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West Memphis final tax numbers strong

West Memphis final tax numbers strong


West Memphis final tax numbers strong

City revenues passes $ 9 million in 2015

One small stride for West Memphis, one impressive landmark achieved. End-ofyear numbers are in, and for the first time ever, the Wonder City surpassed the $9 million milestone in sales tax revenue.

While that may sound like a lot, said City Treasurer Frank Martin, he also pointed out that actual income just outpaced the budget for the year. In looking at the figures, he attributed the boon to the strength of the city’s leaders, cost-conscious city workers and frugal department managers.

Martin said employees worked efficiently and department heads watched their expenses like hawks in 2015 to balance the budget. The December 31 sales tax report was announced at the March Budget Commission meeting, capping off the year’s revenue reporting for the city.

The sales tax budget was 8.8 (million) and came in at nine million,” said Martin.

“It’s the first time over nine million, and just barely, by $12,000. While it’s a new milestone, it’s really thanks to our taxpayers. And to our department heads and employees for keeping city operating costs down.”

Overall revenue showed a close margin, too. General revenues, added to interdepartmental income, fees for services, and transferring funds came in at $18,868,700 with the projected hopes having been budgeted at $18,166,000 for 2015.

The bigger departments in the city showed more actual dollars squeezed in cost containment measures. The Police Department saved about $1,200 per week against budget last year at total of $64,000, sparing overtime expenses entirely. The Fire Department came within $57,000 of its max budget. The street department showed a six-figure savings between and planned spending actual expenditures. Sanitation eked out $8,000 in savings expenses-to-plan.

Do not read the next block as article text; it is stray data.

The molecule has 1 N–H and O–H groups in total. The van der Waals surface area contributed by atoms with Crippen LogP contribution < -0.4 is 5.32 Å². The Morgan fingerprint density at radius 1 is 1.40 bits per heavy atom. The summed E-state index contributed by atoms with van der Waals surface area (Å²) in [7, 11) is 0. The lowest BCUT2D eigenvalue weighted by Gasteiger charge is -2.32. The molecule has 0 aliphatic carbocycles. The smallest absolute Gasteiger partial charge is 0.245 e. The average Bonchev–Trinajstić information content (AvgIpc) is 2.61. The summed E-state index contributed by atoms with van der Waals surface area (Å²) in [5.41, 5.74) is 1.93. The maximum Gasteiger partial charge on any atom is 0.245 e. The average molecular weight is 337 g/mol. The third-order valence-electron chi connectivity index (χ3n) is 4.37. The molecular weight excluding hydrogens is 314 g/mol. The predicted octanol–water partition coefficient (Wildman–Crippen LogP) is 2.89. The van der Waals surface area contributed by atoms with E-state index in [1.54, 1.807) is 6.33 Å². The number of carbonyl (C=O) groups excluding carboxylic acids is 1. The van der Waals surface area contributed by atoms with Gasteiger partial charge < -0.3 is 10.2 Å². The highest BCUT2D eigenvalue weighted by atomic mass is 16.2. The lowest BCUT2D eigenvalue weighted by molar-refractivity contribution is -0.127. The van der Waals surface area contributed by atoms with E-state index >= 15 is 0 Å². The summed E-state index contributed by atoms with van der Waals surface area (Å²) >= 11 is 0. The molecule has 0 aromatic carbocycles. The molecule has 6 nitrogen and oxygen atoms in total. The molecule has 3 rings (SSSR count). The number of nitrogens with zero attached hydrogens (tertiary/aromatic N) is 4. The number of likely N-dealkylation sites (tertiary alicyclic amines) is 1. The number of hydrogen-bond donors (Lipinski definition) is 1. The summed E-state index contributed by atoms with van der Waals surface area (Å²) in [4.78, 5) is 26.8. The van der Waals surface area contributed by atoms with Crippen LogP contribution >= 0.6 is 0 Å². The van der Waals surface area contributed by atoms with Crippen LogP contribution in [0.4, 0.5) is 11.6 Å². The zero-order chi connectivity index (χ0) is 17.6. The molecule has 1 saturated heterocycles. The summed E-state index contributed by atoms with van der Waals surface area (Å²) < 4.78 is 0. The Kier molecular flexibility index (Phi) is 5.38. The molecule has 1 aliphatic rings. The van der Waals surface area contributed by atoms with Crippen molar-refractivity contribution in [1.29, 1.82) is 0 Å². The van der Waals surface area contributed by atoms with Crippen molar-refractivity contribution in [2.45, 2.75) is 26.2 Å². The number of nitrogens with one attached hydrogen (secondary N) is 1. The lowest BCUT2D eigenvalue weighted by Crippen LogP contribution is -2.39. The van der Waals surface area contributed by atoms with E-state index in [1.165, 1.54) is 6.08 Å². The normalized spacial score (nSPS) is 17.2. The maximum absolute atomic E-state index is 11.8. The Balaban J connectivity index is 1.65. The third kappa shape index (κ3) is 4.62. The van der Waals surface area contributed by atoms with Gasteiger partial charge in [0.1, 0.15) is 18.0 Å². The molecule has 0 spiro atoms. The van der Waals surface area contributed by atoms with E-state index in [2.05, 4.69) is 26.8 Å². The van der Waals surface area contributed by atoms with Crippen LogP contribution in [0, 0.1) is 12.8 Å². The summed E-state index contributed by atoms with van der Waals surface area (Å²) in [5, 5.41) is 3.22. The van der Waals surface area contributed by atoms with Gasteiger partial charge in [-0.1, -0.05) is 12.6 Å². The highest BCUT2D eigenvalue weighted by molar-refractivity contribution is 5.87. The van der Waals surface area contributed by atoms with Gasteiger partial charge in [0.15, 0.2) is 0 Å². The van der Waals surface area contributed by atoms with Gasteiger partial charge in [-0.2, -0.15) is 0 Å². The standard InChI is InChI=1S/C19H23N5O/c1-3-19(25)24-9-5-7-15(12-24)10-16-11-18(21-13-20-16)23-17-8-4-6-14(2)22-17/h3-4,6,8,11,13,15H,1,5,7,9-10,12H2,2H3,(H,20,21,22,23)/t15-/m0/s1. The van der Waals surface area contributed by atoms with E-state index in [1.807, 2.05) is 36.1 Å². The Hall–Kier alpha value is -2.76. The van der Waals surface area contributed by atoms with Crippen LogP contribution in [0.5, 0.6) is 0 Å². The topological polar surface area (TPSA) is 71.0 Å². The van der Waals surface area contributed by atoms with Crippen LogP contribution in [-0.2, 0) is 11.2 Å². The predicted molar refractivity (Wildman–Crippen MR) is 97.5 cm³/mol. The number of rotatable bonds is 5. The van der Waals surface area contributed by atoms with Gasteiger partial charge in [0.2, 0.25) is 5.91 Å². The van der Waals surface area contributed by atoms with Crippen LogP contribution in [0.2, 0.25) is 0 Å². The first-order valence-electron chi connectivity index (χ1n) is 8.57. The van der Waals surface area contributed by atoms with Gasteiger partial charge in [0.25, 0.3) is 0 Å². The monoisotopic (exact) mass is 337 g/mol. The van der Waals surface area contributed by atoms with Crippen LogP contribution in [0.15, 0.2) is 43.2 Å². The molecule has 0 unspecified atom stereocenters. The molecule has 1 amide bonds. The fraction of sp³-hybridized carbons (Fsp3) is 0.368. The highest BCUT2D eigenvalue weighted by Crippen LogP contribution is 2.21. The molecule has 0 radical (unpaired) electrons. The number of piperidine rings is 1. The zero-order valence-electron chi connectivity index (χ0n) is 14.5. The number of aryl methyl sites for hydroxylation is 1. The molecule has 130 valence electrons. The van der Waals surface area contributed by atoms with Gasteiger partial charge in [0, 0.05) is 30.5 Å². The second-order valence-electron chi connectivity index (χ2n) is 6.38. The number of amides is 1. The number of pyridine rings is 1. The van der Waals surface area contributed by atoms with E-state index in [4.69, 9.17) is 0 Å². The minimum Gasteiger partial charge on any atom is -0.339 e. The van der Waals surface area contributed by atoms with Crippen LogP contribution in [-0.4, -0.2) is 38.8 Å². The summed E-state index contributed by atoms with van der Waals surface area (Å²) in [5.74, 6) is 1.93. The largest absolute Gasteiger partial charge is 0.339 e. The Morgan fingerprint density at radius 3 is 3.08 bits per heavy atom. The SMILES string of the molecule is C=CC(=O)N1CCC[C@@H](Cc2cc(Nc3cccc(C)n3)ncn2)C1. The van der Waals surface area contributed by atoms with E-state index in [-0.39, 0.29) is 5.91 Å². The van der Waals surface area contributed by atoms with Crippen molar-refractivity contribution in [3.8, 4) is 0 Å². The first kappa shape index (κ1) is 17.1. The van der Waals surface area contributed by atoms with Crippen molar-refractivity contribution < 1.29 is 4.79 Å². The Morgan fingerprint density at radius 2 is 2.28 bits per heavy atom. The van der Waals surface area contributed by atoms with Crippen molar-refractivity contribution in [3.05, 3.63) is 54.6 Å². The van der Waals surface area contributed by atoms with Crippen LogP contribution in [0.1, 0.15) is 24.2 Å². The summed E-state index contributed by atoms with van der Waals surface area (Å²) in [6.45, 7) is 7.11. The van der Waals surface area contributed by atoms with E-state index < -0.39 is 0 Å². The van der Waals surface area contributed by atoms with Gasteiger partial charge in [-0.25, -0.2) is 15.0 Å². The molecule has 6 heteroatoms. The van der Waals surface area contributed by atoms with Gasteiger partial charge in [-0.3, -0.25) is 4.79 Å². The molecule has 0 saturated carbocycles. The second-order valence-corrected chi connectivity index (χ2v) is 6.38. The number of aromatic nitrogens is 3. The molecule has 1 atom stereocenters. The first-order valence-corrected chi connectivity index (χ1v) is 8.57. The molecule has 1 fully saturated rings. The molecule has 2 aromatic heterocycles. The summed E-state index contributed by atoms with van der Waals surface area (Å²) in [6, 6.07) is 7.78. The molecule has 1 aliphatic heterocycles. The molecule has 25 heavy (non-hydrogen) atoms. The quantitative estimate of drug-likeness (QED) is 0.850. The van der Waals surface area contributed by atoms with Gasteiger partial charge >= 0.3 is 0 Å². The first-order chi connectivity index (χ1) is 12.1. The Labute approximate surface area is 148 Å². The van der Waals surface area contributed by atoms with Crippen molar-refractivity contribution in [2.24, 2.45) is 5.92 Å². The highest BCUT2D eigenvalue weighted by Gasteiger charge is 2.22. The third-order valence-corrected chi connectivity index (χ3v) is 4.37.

Most other departments showed modest savings against budget, offsetting Planning & Development and Animal Control spending more than originally budgeted.

The Utility Department brought in just over $33 million, $1.9 million over projection. Department employees had hoped the performance was enough for a raise (outside of an acrossthe- board raise all city employees received at the first of the year) but City Council turned them down earlier in the month. Budget chairman Tracy Catt tasked with the investigation has been holding meetings every week for the quest.

Catt said he is hoping to quickly forge a working relationship with the city’s new incoming Human Resources manager to help in the wage analysis, but expects any additional raises would have to wait on an increased revenue flow, citing the narrow margin of last year’s budget-to-rev REVENUE

Continued from Page 1 enue figures as a caution flag.

“A look at expenses is all well and good,” said Catt, “but we know that will be a short (look). We might as well look at the revenue side to see what is out there, if anything at all. If there is not one cent city council can raise, we are at an impasse.”

By John Rech

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